In the last batch, we switched to using M3 screws with captive washers to help keep the screws from coming loose. For these screws, we have switched from stainless steel screws to Class 12.9 alloy, which is a much stronger screw that will prevent head stripping. Head stripping has been a minor inconvenience as removing stripped screws takes a while.

We’ve added three new CR30s (3D Print Mills), a belt based 3D printer. These machines will add additional 3D printing capacity with the benefit of being able to continually print repeated parts. We are currently in the stage of testing and tuning these machines, but we expect each printer to do the work of 4 standard 3D printers, increasing our print capacity by approximately 25%.


Batch 5 comes with some very minor design changes to the LongMill.

First to mention is that motor shafts on the X and Y will be fully round. This is due to a very small number of customers reporting their motor shafts breaking off. The engineers at LDO Motors and us have confirmed that the full shafts will prevent this.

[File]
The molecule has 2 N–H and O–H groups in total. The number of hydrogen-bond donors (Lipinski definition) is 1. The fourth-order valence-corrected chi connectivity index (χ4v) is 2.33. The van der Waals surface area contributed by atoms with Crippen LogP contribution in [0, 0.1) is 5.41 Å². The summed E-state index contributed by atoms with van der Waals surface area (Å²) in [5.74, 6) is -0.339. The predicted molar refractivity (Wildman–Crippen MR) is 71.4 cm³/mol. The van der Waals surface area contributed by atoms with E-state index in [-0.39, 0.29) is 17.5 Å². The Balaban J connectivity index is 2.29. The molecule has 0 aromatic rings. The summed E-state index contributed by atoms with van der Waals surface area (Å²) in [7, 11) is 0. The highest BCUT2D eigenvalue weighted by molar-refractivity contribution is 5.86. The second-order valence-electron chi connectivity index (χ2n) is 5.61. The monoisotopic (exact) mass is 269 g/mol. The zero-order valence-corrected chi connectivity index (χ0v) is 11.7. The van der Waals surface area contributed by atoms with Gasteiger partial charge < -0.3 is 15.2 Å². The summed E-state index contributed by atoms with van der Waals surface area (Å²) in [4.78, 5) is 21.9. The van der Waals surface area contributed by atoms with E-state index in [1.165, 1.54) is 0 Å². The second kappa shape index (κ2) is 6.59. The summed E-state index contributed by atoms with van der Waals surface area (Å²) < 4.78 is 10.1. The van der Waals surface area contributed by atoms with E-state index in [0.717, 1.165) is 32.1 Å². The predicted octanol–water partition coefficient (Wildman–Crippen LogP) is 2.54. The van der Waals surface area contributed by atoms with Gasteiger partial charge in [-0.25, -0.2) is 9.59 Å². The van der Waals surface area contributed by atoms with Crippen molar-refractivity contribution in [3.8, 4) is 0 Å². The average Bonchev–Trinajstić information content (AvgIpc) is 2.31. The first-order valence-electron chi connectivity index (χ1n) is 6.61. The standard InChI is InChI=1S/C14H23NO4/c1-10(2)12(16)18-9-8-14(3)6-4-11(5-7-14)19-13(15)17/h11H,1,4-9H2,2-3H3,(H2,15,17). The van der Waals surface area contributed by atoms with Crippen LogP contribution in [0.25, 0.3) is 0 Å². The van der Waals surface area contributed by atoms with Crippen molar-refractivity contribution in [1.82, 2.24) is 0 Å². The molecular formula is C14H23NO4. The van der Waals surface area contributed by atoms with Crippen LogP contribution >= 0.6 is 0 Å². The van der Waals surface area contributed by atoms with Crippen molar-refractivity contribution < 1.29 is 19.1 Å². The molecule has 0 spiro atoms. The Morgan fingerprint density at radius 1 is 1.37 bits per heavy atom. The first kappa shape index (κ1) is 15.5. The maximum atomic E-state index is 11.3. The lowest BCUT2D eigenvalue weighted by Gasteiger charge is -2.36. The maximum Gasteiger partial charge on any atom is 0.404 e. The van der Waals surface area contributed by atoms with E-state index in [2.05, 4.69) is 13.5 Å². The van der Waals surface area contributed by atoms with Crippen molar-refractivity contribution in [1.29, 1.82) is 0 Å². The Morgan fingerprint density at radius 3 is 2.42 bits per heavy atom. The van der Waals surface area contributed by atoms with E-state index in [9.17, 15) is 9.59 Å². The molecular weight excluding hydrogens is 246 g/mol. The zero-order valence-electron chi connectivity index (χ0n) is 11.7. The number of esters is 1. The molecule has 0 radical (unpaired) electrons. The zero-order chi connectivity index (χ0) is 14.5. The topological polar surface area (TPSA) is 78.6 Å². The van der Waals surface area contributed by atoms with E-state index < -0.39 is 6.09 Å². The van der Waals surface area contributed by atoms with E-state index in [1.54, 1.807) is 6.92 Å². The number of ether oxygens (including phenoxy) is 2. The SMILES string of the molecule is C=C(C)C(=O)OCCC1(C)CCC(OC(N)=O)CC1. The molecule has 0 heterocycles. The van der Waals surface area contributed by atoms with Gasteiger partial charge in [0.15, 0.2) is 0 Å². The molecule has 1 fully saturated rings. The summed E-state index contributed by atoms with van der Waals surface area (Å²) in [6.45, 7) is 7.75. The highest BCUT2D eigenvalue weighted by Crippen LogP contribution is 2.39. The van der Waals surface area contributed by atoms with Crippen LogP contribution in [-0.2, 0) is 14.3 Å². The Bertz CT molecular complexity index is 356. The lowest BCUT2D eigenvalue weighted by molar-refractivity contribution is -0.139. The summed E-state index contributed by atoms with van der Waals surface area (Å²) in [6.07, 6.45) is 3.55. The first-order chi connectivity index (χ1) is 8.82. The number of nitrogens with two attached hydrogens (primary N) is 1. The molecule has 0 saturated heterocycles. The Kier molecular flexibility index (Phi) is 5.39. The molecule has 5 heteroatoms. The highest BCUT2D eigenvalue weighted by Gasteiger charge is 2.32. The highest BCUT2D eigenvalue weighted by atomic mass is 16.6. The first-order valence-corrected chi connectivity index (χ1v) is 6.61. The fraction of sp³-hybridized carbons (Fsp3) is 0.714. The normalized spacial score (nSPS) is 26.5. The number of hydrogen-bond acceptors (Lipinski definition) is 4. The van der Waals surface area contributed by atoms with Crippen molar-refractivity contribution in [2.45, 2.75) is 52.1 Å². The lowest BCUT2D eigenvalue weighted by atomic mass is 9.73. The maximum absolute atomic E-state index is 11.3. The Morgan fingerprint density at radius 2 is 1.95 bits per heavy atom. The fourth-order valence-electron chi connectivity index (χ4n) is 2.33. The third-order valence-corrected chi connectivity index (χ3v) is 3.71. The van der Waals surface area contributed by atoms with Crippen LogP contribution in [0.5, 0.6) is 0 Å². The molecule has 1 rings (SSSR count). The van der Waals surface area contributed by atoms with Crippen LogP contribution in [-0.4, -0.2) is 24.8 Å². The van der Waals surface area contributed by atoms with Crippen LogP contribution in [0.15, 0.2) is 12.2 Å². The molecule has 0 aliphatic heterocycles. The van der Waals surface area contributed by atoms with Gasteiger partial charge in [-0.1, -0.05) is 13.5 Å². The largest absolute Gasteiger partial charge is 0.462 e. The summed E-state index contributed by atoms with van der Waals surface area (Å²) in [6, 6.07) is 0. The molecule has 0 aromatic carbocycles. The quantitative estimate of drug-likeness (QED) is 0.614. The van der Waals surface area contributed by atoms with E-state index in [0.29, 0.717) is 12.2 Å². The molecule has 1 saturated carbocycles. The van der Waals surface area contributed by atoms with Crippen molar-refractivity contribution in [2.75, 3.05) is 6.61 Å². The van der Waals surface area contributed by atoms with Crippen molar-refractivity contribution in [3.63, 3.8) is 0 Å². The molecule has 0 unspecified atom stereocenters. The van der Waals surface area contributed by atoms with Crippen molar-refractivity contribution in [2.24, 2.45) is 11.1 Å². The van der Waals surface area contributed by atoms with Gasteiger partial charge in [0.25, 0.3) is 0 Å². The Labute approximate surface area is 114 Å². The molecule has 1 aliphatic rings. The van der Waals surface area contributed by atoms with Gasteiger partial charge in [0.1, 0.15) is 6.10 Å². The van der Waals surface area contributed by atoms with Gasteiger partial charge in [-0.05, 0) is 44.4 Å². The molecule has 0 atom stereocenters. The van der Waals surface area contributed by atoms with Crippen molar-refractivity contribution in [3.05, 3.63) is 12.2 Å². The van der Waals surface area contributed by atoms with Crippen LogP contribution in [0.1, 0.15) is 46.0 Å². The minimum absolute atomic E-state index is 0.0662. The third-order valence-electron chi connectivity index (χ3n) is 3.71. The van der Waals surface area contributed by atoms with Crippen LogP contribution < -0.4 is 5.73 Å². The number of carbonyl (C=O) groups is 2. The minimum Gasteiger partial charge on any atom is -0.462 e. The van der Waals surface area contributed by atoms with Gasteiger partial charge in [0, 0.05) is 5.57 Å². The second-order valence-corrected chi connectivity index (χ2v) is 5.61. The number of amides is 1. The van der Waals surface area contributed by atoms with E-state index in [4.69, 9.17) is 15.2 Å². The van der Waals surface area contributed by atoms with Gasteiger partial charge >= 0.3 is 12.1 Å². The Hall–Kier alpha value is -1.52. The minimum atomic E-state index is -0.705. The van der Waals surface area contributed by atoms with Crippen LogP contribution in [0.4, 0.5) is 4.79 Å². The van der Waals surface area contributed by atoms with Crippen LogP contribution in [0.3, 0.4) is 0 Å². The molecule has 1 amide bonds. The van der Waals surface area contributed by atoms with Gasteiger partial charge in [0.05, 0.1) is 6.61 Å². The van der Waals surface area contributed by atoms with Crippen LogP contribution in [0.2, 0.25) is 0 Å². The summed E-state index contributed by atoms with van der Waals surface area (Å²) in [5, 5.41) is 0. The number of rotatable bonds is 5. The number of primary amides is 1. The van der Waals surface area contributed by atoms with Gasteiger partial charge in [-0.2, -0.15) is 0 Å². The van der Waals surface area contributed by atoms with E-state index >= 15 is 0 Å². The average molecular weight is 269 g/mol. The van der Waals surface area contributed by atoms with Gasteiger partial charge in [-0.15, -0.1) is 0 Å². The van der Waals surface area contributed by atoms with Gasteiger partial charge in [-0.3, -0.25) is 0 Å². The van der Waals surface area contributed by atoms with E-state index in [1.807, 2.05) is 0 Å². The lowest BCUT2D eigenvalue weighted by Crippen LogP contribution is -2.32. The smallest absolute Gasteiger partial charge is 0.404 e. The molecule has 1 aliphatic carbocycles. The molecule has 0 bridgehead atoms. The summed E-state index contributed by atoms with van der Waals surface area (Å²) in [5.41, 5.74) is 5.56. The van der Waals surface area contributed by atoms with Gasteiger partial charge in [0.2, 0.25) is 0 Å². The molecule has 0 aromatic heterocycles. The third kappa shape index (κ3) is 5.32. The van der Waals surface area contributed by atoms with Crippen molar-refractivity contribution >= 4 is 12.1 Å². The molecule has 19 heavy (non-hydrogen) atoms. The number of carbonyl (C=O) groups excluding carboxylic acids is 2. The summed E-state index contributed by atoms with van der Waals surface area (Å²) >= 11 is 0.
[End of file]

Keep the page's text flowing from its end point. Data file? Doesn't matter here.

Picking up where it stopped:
We are manufacturing a slightly modified 65mm router mount to eliminate the need to use M5-12mm screws. Because of the drill tap depth of the four mounting screws in the back of the router, shorter M5 screws were needed compared to the rest of the machine assembly. With the new router mounts, M5-25mm screws can be used on all parts of the router mount. We have also relocated the additional tapped holes that are used for mounting to the front of the mount for easier installation of accessories such as the LaserBeam.

New ACME Delrin nuts have been manufactured without the counterbore, which were an unnecessary feature for our application.


Shipping to US and Canada have been reliable overall and seems to have returned to pre-COVID speeds.

We had some delays with Canada Post shipments going to the US via US Air Parcel, so as an alternative we would recommend using UPS.

We have had several issues with customs for shipments going to Mexico this past month that are new. If you have an order that needs to go to Mexico, please let us know in case we need to make other arrangements.